Calvert Hall's Michael Crowley has found a home on the golf course

Calvert Hall's Michael Crowley has found a home on the golf course
Calvert Hall junior Michael Crowley poses for a photo after winning the 2019 MIAA individual golf title. (submitted photo)

On the golf course, Michael Crowley has been a fast learner.

The Calvert Hall junior, who only decided to begin taking golf seriously two summers ago, had a major break through this spring at the Maryland Interscholastic Athletic Association Stroke Play Championships by posting a two-day total of 144 (73-71) to win by five shots.


After spending the spring of his freshman year playing junior varsity lacrosse for the Cardinals, Crowley decided to shift his focus to the links and he hasn’t looked back.

“I got pretty good very quickly,” Crowley said about his golf game. “I was having a lot of fun with it and just that summer between my freshman and sophomore year — because I played lacrosse that spring of my freshman year — I just figured out that ... [lacrosse] didn’t seem to be something that I wanted to do anymore.

“Golf was just something that I was getting more and more excited about.”

While Crowley came into this spring having played just one year of varsity golf, making the Cardinals’ squad as a sophomore, Calvert Hall coach Drew Forrester said that he has the look and feel of an experienced golfer.

“He checks off all of the boxes for a junior golfer,” Forrester said. “He’s physically gifted, he’s fit — so he’s very athletic — which helps immensely. He’s very coachable and I don’t just mean coachable by me as his high school coach, but coachable by someone who would be working with him on his golf swing or some part of the game. He’s a quick learner. If you tell him something, you only have to tell him something once and he’s off working on it.”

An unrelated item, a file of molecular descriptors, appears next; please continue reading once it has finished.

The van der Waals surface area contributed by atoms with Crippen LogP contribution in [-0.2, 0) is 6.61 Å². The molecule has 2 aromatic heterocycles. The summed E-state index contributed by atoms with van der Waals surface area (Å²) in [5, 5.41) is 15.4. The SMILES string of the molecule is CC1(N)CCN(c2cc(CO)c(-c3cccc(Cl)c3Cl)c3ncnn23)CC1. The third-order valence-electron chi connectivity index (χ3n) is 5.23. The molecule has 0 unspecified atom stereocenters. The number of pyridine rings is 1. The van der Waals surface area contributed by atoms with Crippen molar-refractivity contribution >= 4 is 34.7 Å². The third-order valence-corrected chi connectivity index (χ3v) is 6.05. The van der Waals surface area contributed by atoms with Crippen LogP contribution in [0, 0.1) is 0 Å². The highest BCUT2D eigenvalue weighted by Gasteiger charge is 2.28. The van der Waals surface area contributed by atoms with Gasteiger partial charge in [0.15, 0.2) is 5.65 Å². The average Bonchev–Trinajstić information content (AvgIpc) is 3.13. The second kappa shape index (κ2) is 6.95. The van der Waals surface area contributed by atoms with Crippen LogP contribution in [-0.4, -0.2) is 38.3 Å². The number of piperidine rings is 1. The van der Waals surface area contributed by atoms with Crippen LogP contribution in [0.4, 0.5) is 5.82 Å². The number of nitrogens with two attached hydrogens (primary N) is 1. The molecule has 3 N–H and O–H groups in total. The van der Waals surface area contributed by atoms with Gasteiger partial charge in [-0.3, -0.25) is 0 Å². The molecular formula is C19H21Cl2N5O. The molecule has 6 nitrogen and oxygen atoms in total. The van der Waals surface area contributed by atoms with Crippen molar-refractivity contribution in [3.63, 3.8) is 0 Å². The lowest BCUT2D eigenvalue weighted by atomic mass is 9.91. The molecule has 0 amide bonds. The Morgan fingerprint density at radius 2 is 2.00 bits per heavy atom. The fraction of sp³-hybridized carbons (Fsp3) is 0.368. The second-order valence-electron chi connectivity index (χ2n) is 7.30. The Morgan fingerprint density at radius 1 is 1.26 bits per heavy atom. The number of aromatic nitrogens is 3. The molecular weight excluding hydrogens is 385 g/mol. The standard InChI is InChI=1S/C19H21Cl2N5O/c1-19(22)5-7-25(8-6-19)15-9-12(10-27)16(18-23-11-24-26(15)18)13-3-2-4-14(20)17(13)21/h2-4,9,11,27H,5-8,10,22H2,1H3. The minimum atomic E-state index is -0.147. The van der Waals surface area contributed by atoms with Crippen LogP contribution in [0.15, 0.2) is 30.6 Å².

In the MIAA championships at Eagle’s Nest Country Club in mid April, Crowley sealed the deal on his winning performance by closing with a 1-under par round. But it was his first-day performance, despite being two strokes higher, that Forrester was more impressed with.

“The one where he shot 73 in the 35-mph winds on Monday, that was way more impressive [to me] than the 71,” Forrester said. “And the 73, I think he had four or five three-putts. That 73 could’ve been a spectacular round.”

Forrester quickly added though that Crowley’s poise throughout the back nine in the final round was special in its own right.

“I thought what he did down the stretch the second day was really impressive, where he made a bogey on the 15th hole and he knew coming in that he was going to have to play solid the last three holes. He played the last three holes expertly — middle of the green, two putts.”

On the 17th hole, the one hole he didn’t two-putt coming in, he made birdie with just one putt.

His solid play throughout allowed him to stay comfortably ahead of the trio of Trent Geritz (Loyola Blakefield), Lou Baker (St. Paul’s) and Brandon Wilson (St. Paul’s) — who finished in a tie for second with two-day totals of 149.

Crowley said he loves “to play in the wind and the rain,” and that he didn’t shy away from the tough conditions throughout the tournament.

Despite being relatively fresh to the game, Crowley is looked up to as a leader on his team. He puts a lot of work in the weight room and at the driving range to continually become a better player and that work has paid off both individually and for the Cardinals’ team.

Calvert Hall ended up advancing to the MIAA A Conference championship this spring, eventually falling just short in the final against Loyola Blakefield, 14-7.


“I think a lot of times, people don’t really realize how much work golf is,” Crowley said. “I came from playing other sports — I played lacrosse, basketball and soccer all through my freshman year. I was in weights and conditioning and other things like that in all of those sports ever since I was growing up. It was something that’s always been a part of me and something that I carried over to golf.

“Golf is very difficult and you have to put in a lot of time to be really good at it. That’s something that I’m obviously trying to accomplish. So, I think it’s just really important to me and I know all of the other kids on my team want to be very good, especially some of the younger kids. I’m just showing them what it takes and the work that you have to put in and just embracing that and having fun with it.”